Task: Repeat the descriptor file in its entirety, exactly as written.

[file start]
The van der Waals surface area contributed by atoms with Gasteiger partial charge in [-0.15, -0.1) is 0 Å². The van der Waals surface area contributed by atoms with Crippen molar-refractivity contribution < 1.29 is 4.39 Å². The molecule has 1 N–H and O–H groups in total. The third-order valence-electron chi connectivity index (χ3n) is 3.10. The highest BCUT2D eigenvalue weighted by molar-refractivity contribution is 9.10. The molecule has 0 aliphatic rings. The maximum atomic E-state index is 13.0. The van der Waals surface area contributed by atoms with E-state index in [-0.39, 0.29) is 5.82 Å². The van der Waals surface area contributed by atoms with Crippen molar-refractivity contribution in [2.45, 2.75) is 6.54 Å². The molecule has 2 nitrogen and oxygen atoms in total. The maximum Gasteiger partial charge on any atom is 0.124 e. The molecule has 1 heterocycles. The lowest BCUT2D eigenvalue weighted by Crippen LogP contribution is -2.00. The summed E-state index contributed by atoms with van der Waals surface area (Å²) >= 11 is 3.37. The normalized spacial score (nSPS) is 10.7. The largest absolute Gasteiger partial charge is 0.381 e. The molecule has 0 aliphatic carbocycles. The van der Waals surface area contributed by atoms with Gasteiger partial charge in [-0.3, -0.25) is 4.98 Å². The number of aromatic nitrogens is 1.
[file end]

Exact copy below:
The van der Waals surface area contributed by atoms with Gasteiger partial charge in [-0.15, -0.1) is 0 Å². The van der Waals surface area contributed by atoms with Crippen molar-refractivity contribution < 1.29 is 4.39 Å². The molecule has 1 N–H and O–H groups in total. The third-order valence-electron chi connectivity index (χ3n) is 3.10. The highest BCUT2D eigenvalue weighted by molar-refractivity contribution is 9.10. The molecule has 0 aliphatic rings. The maximum atomic E-state index is 13.0. The van der Waals surface area contributed by atoms with E-state index in [-0.39, 0.29) is 5.82 Å². The van der Waals surface area contributed by atoms with Crippen molar-refractivity contribution in [2.45, 2.75) is 6.54 Å². The molecule has 2 nitrogen and oxygen atoms in total. The maximum Gasteiger partial charge on any atom is 0.124 e. The molecule has 1 heterocycles. The lowest BCUT2D eigenvalue weighted by Crippen LogP contribution is -2.00. The summed E-state index contributed by atoms with van der Waals surface area (Å²) >= 11 is 3.37. The normalized spacial score (nSPS) is 10.7. The largest absolute Gasteiger partial charge is 0.381 e. The molecule has 0 aliphatic carbocycles. The van der Waals surface area contributed by atoms with Gasteiger partial charge in [-0.3, -0.25) is 4.98 Å². The number of aromatic nitrogens is 1.